And right away you can see a new build:

    $ ls LinuxConsole\bin\Debug\netcoreapp3.1\linux-x64\
    createdump                                       System.IO.Compression.Native.so
    libclrjit.so                                     System.IO.Compression.ZipFile.dll*
    libcoreclr.so                                    System.IO.dll*
    libcoreclrtraceptprovider.so                     System.IO.FileSystem.AccessControl.dll*
    libdbgshim.so                                    System.IO.FileSystem.dll*
    libhostfxr.so                                    System.IO.FileSystem.DriveInfo.dll*
    libhostpolicy.so                                 System.IO.FileSystem.Primitives.dll*
    libmscordaccore.so                               System.IO.FileSystem.Watcher.dll*
    libmscordbi.so                                   System.IO.IsolatedStorage.dll*
    LinuxConsole                                     System.IO.MemoryMappedFiles.dll*
    LinuxConsole.deps.json                           System.IO.Pipes.AccessControl.dll*
    LinuxConsole.dll*                                System.IO.Pipes.dll*
    LinuxConsole.pdb                                 System.IO.UnmanagedMemoryStream.dll*
    LinuxConsole.runtimeconfig.dev.json              System.Linq.dll*
    LinuxConsole.runtimeconfig.json                  System.Linq.Expressions.dll*
    Microsoft.CSharp.dll*                            System.Linq.Parallel.dll*
    Microsoft.VisualBasic.Core.dll*                  System.Linq.Queryable.dll*
    Microsoft.VisualBasic.dll*                       System.Memory.dll*
    Microsoft.Win32.Primitives.dll*                  System.Native.a
    Microsoft.Win32.Registry.dll*                    System.Native.so
    mscorlib.dll*                                    System.Net.dll*
    netstandard.dll*                                 System.Net.Http.dll*
    publish/                                         System.Net.Http.Native.a
    SOS_README.md                                    System.Net.Http.Native.so
    System.AppContext.dll*                           System.Net.HttpListener.dll*
                                  ...
    
  • Dependencies and their versions should be determined by support to the .Net Standard package version. Nuget packages compatibility used to be determined by simply the .Net Framework version of your project, but now we need to make sure our .Net Core version supports the .Net Standard library version. For example, take a look at the very popular Newtonsoft package. Head over to the dependencies section and you can see which .Net Framework/Standard versions are supported:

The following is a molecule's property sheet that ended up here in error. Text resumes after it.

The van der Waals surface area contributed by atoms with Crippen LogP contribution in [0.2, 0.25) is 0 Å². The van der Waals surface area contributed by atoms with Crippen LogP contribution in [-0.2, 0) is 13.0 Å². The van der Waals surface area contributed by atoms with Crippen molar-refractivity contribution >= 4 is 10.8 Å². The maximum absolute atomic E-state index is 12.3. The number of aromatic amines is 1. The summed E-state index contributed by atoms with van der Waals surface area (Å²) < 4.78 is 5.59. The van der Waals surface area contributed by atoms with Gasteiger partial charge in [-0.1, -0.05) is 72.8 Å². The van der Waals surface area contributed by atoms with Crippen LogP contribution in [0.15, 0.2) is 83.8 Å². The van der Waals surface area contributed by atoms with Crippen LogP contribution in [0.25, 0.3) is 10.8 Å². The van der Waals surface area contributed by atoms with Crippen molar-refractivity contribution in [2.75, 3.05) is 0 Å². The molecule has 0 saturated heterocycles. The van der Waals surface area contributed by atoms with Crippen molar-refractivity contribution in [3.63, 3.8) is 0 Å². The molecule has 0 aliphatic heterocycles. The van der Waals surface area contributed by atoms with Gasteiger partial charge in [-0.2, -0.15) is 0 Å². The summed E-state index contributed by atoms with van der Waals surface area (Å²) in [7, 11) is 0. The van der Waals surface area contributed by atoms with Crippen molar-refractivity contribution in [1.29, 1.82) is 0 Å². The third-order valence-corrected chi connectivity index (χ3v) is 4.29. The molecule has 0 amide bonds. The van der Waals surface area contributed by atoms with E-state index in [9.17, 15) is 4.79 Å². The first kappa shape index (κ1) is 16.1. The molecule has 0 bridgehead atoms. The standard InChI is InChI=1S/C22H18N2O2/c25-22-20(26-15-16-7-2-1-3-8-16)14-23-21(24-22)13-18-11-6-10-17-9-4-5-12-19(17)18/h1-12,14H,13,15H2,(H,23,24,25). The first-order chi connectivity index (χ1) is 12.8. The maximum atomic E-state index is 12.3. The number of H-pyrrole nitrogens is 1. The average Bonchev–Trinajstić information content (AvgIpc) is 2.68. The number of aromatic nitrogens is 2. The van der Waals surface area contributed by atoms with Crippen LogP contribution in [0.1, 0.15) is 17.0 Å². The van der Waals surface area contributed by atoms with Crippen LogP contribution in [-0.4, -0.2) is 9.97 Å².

Alt Text

    Now check out the .Net Standard supported versions of all .Net Core releases here to see which .Net Standard version each .Net core version supports.
    you can find out more about base .Net Core Nuget packages here.

  • .csproj is greatly simplified. Just by creating two class library projects, one in .Net Core and one in .Net Framework, you can see the difference:

    .Net Framework .csproj

    <?xml version="1.0" encoding="utf-8"?>
    <Project ToolsVersion="15.0" xmlns="http://schemas.microsoft.com/developer/msbuild/2003">
    <Import Project="$(MSBuildExtensionsPath)\$(MSBuildToolsVersion)\Microsoft.Common.props"
    Condition="Exists('$(MSBuildExtensionsPath)\$(MSBuildToolsVersion)\Microsoft.Common.props')" />
    <PropertyGroup>
    <Configuration Condition=" '$(Configuration)' == '' ">Debug</Configuration>
    <Platform Condition=" '$(Platform)' == '' ">AnyCPU</Platform>
    <ProjectGuid>abd460f8-54fb-4f34-abf0-3cc184253329</ProjectGuid>
    <OutputType>Library</OutputType>
    ...
    </PropertyGroup>
    <PropertyGroup Condition=" '$(Configuration)|$(Platform)' == 'Debug|AnyCPU' ">
    ...
    </PropertyGroup>
    <PropertyGroup Condition=" '$(Configuration)|$(Platform)' == 'Release|AnyCPU' ">
    ...
    </PropertyGroup>
    <ItemGroup>
    <Reference Include="System"/>
    <Reference Include="System.Core"/>
    <Reference Include="System.Xml.Linq"/>
    <Reference Include="System.Data.DataSetExtensions"/>
    <Reference Include="Microsoft.CSharp"/>
    <Reference Include="System.Data"/>
    <Reference Include="System.Net.Http"/>
    <Reference Include="System.Xml"/>
    </ItemGroup>
    <ItemGroup>
    <Compile Include="Class1.cs" />
    <Compile Include="Properties\AssemblyInfo.cs" />
    </ItemGroup>
    <Import Project="$(MSBuildToolsPath)\Microsoft.CSharp.targets" />
    </Project>